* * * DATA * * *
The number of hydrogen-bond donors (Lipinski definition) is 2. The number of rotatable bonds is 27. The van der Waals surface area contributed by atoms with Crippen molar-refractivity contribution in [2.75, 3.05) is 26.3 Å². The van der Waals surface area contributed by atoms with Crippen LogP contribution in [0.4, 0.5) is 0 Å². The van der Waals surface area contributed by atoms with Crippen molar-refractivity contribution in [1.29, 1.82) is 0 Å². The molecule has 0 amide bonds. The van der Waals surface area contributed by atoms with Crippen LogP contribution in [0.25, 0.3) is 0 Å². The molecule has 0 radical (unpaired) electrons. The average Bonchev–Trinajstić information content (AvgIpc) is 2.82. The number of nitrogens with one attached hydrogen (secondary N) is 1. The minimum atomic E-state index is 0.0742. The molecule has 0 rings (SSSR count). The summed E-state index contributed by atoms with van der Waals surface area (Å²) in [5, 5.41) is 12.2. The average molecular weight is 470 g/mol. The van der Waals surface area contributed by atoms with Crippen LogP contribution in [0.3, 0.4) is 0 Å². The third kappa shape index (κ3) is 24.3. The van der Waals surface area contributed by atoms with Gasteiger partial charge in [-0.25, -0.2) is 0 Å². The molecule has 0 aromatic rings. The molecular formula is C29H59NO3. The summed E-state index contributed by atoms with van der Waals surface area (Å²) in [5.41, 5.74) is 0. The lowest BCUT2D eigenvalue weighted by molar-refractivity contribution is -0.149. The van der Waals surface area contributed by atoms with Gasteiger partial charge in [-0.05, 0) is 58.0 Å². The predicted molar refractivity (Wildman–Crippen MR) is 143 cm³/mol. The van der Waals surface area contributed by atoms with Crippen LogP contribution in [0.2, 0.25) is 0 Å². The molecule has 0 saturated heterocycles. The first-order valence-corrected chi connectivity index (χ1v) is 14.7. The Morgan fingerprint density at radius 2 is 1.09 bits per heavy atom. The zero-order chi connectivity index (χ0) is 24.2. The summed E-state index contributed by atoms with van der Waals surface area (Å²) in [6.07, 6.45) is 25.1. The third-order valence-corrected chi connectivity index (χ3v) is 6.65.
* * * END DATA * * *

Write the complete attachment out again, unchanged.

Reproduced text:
The number of hydrogen-bond donors (Lipinski definition) is 2. The number of rotatable bonds is 27. The van der Waals surface area contributed by atoms with Crippen molar-refractivity contribution in [2.75, 3.05) is 26.3 Å². The van der Waals surface area contributed by atoms with Crippen LogP contribution in [0.4, 0.5) is 0 Å². The van der Waals surface area contributed by atoms with Crippen molar-refractivity contribution in [1.29, 1.82) is 0 Å². The molecule has 0 amide bonds. The van der Waals surface area contributed by atoms with Crippen LogP contribution in [0.25, 0.3) is 0 Å². The molecule has 0 radical (unpaired) electrons. The average Bonchev–Trinajstić information content (AvgIpc) is 2.82. The number of nitrogens with one attached hydrogen (secondary N) is 1. The minimum atomic E-state index is 0.0742. The molecule has 0 rings (SSSR count). The summed E-state index contributed by atoms with van der Waals surface area (Å²) in [5, 5.41) is 12.2. The average molecular weight is 470 g/mol. The van der Waals surface area contributed by atoms with Crippen LogP contribution in [0.3, 0.4) is 0 Å². The third kappa shape index (κ3) is 24.3. The van der Waals surface area contributed by atoms with Gasteiger partial charge in [-0.25, -0.2) is 0 Å². The molecule has 0 aromatic rings. The molecular formula is C29H59NO3. The summed E-state index contributed by atoms with van der Waals surface area (Å²) in [5.41, 5.74) is 0. The lowest BCUT2D eigenvalue weighted by molar-refractivity contribution is -0.149. The van der Waals surface area contributed by atoms with Gasteiger partial charge in [-0.05, 0) is 58.0 Å². The predicted molar refractivity (Wildman–Crippen MR) is 143 cm³/mol. The van der Waals surface area contributed by atoms with Crippen LogP contribution in [0.2, 0.25) is 0 Å². The molecule has 0 saturated heterocycles. The first-order valence-corrected chi connectivity index (χ1v) is 14.7. The Morgan fingerprint density at radius 2 is 1.09 bits per heavy atom. The zero-order chi connectivity index (χ0) is 24.2. The summed E-state index contributed by atoms with van der Waals surface area (Å²) in [6.07, 6.45) is 25.1. The third-order valence-corrected chi connectivity index (χ3v) is 6.65.